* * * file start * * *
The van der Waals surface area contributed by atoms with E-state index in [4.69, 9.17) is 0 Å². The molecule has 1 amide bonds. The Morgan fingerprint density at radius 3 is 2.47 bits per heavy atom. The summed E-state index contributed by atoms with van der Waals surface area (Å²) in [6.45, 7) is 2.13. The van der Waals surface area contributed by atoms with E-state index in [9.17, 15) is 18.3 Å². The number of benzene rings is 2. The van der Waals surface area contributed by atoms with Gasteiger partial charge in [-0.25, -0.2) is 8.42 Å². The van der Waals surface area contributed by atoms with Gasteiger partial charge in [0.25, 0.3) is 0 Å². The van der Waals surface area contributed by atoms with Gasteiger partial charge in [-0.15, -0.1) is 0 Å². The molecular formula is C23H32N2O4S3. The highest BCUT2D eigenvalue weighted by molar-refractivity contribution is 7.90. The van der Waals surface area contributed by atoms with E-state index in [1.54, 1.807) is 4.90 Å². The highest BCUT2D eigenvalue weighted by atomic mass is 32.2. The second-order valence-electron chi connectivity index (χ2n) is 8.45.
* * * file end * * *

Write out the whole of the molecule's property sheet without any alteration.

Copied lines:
The van der Waals surface area contributed by atoms with E-state index in [4.69, 9.17) is 0 Å². The molecule has 1 amide bonds. The Morgan fingerprint density at radius 3 is 2.47 bits per heavy atom. The summed E-state index contributed by atoms with van der Waals surface area (Å²) in [6.45, 7) is 2.13. The van der Waals surface area contributed by atoms with E-state index in [9.17, 15) is 18.3 Å². The number of benzene rings is 2. The van der Waals surface area contributed by atoms with Gasteiger partial charge in [-0.25, -0.2) is 8.42 Å². The van der Waals surface area contributed by atoms with Gasteiger partial charge in [0.25, 0.3) is 0 Å². The van der Waals surface area contributed by atoms with Gasteiger partial charge in [-0.15, -0.1) is 0 Å². The molecular formula is C23H32N2O4S3. The highest BCUT2D eigenvalue weighted by molar-refractivity contribution is 7.90. The van der Waals surface area contributed by atoms with E-state index in [1.54, 1.807) is 4.90 Å². The highest BCUT2D eigenvalue weighted by atomic mass is 32.2. The second-order valence-electron chi connectivity index (χ2n) is 8.45.